Some scenes from Maverick:

Sweating alcohol under the incandescent iris of dusty Christmas lights, in the corner of one bar or another, I romanticized the profoundness of this trip to the max, flaunting the opportunity to not just do something drastic, but something important, something to remember, that travel offers us these vestiges of freedom. Words were flying in all directions, but finally, via the tangled expressways of hyperbole spewed at autobahn-inspired speeds, I drove my point home.

“Think about it, this time tomorrow, we could be getting drunk-” whispering this last part with reverence for added effect,

in Montreal.”


We’re here, we’re queer, let’s drink. Sarah and I spent the night pacing from the ATM to the bar and back, draining our expenses on top-shelf liquor we’re used to being too broke for in New York. We were impressed by the dandy, balding bartender that properly measured the contents of our booze with archaic little instruments, like an apothecarist prescribing our materia medica. What’s he doing in a dive like this? we wondered.


After a few quick phone calls we boarded the Metro to meet the dealer, and, broke, walk home on foot for hours. What do you say to your hosts’ roommate you just met and bought drugs with?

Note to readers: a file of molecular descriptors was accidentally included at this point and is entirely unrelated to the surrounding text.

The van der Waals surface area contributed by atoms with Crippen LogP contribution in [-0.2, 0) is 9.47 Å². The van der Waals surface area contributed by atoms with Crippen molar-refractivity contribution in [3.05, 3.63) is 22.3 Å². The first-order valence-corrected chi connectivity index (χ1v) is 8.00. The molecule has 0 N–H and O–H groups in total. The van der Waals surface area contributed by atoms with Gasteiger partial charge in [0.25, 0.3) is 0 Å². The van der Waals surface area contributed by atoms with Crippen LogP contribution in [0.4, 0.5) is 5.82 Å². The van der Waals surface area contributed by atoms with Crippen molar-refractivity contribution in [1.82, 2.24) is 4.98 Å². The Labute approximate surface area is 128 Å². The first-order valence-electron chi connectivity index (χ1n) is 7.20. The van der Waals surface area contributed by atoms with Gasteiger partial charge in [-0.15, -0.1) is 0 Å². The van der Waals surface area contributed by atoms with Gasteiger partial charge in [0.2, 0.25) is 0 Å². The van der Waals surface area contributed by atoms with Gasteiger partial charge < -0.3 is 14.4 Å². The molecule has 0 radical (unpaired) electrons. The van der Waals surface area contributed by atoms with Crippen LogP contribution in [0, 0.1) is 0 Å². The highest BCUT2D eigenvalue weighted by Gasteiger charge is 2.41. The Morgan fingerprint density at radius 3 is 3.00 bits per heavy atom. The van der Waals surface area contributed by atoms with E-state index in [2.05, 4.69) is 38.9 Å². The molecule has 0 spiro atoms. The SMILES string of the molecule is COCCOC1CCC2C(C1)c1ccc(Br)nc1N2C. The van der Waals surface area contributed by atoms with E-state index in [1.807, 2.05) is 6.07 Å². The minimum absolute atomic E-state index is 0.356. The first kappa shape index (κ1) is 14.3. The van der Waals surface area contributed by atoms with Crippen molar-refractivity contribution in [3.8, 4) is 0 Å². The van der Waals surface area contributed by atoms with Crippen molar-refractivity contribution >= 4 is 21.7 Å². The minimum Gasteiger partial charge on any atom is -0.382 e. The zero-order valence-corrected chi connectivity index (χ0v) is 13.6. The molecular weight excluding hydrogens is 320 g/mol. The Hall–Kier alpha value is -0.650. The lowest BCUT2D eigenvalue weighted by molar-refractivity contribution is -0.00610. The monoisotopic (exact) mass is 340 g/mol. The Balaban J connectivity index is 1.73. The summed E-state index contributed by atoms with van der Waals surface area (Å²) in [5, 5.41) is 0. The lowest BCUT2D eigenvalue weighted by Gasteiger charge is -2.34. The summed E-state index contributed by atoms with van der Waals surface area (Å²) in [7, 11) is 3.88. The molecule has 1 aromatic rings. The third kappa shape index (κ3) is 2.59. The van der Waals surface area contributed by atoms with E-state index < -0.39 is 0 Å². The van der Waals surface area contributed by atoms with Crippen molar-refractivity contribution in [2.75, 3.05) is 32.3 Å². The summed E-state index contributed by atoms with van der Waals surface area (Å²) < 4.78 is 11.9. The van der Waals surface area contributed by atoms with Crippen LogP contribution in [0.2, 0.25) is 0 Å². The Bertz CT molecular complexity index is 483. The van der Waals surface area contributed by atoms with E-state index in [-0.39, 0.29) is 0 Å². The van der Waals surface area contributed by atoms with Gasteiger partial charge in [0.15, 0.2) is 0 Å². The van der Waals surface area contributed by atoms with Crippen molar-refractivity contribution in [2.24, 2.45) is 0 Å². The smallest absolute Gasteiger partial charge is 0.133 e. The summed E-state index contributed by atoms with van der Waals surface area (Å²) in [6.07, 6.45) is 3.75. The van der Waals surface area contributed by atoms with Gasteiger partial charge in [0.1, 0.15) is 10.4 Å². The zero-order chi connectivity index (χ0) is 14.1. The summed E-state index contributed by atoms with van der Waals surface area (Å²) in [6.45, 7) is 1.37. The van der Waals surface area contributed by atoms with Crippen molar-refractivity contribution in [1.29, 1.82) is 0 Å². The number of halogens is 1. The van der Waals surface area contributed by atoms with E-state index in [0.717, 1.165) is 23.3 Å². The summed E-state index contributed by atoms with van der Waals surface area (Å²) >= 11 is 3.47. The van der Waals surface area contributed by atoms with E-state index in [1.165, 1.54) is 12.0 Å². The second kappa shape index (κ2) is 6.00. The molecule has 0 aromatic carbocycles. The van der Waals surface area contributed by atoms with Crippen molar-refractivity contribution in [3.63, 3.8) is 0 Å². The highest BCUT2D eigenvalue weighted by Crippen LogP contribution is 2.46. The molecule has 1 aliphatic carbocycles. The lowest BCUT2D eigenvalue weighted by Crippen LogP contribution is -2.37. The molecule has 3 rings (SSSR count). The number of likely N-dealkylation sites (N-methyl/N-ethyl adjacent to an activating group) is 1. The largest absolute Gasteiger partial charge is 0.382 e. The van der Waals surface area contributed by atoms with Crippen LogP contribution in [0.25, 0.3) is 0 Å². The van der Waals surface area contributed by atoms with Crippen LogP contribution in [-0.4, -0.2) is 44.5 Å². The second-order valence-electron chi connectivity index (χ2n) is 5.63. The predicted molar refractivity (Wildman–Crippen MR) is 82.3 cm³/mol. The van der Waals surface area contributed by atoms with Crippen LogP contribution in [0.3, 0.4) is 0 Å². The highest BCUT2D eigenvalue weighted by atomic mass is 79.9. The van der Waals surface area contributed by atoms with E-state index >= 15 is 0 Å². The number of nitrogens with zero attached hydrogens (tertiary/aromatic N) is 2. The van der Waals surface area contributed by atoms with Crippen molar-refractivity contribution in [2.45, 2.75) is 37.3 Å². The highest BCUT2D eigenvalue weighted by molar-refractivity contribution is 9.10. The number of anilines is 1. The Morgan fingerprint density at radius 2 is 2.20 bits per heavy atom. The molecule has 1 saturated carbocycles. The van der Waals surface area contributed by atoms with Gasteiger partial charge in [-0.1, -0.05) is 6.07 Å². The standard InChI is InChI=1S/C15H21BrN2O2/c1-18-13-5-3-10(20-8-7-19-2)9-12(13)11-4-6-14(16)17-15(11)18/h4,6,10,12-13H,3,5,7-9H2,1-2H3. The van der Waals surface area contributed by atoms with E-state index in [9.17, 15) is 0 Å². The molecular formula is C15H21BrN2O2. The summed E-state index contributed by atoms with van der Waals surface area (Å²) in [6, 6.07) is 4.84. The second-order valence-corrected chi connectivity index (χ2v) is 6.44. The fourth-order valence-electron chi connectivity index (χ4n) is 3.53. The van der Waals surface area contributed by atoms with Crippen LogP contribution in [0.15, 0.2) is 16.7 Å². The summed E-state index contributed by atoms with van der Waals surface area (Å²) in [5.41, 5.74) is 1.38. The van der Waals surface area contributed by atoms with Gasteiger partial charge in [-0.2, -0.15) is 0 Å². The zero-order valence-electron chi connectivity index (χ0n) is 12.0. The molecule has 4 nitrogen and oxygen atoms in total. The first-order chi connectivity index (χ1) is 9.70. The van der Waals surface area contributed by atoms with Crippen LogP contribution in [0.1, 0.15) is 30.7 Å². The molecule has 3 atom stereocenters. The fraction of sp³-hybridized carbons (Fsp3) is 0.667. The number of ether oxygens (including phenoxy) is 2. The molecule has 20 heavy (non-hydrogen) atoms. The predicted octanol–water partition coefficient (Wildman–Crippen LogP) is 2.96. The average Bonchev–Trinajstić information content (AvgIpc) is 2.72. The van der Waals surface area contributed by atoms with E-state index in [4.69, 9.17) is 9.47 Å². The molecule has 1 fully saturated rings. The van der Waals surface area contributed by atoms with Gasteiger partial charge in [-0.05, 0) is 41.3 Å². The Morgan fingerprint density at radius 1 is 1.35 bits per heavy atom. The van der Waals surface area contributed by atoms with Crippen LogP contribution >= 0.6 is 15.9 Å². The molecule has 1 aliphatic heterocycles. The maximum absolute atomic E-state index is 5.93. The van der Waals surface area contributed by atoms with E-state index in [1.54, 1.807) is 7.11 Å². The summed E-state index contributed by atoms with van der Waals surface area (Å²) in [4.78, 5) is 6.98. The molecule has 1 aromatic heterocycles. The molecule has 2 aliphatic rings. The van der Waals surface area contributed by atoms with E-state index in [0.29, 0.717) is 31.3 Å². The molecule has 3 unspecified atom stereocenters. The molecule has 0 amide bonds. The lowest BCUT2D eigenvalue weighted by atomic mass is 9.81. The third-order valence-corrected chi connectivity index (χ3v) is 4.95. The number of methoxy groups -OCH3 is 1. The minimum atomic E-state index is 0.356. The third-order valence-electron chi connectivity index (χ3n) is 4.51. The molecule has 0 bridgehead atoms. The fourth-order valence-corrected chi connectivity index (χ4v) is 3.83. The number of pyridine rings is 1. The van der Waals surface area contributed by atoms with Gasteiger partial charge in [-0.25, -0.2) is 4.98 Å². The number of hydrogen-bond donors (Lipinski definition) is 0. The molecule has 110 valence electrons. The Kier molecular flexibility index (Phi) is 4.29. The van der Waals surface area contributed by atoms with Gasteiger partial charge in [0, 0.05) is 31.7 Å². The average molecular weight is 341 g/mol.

Anything. Everything.

Alejandro’s from Aguascalientes, Mexico, tall with shadowy hair and small glasses. After two years of working undocumented as a restaurant’s cleaning guy, he’s proposing his case to stay in Canada next week. All I could say was, Buena Suerte. We shared a joint in the house’s naked backyard, overgrown with scandent vines that yield wild red grapes in the summer, but it’s not even spring, and mad cold. A laundry line spangled with women’s cotton underwear hung directly over our heads like good luck. Alejandro told me about locking up his bike outside the Jean-Talon Metro stop three days ago and losing the key. Our laughter woke up the neighborhood dogs.


Got lost in the Mile End, a historically working-class Hasidic Jewish town that’s long been gentrified by hipsters, punks, queers and students. Like a little Brooklyn but with hardly any black people. Montreal is really white.

My next host Sarala lives around there but wasn’t home yet, so I wandered around and realized all the cafes had full bars. Sold. The downside is you have to buy food as well, and cheapest at Le Republique is the caesar salad, like the loser of salads. A huge plate covered in a confetti of iceberg lettuce that’s smothered in mystery dressing and topped with an afterthought of bacon pieces, like an apology. Instead of flowers, say it with bacon! But I did it all for the sangria.

Glass after glass, I kind of fall in love with the place.

13 thoughts on “Maverick”

  1. In Costa Rica, in response to every thank-you (and in response to almost every request), they say “con mucho gusto!” With much enthusiasm. It’s a great way to welcome life.

  2. Bani, you are an accomplished writer… So poetic without being over-wordy. People don’t often hit that balance. I’m off to read some more! And I’m glad you liked some of my work too since it lead me to yours 🙂

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decolonizing travel culture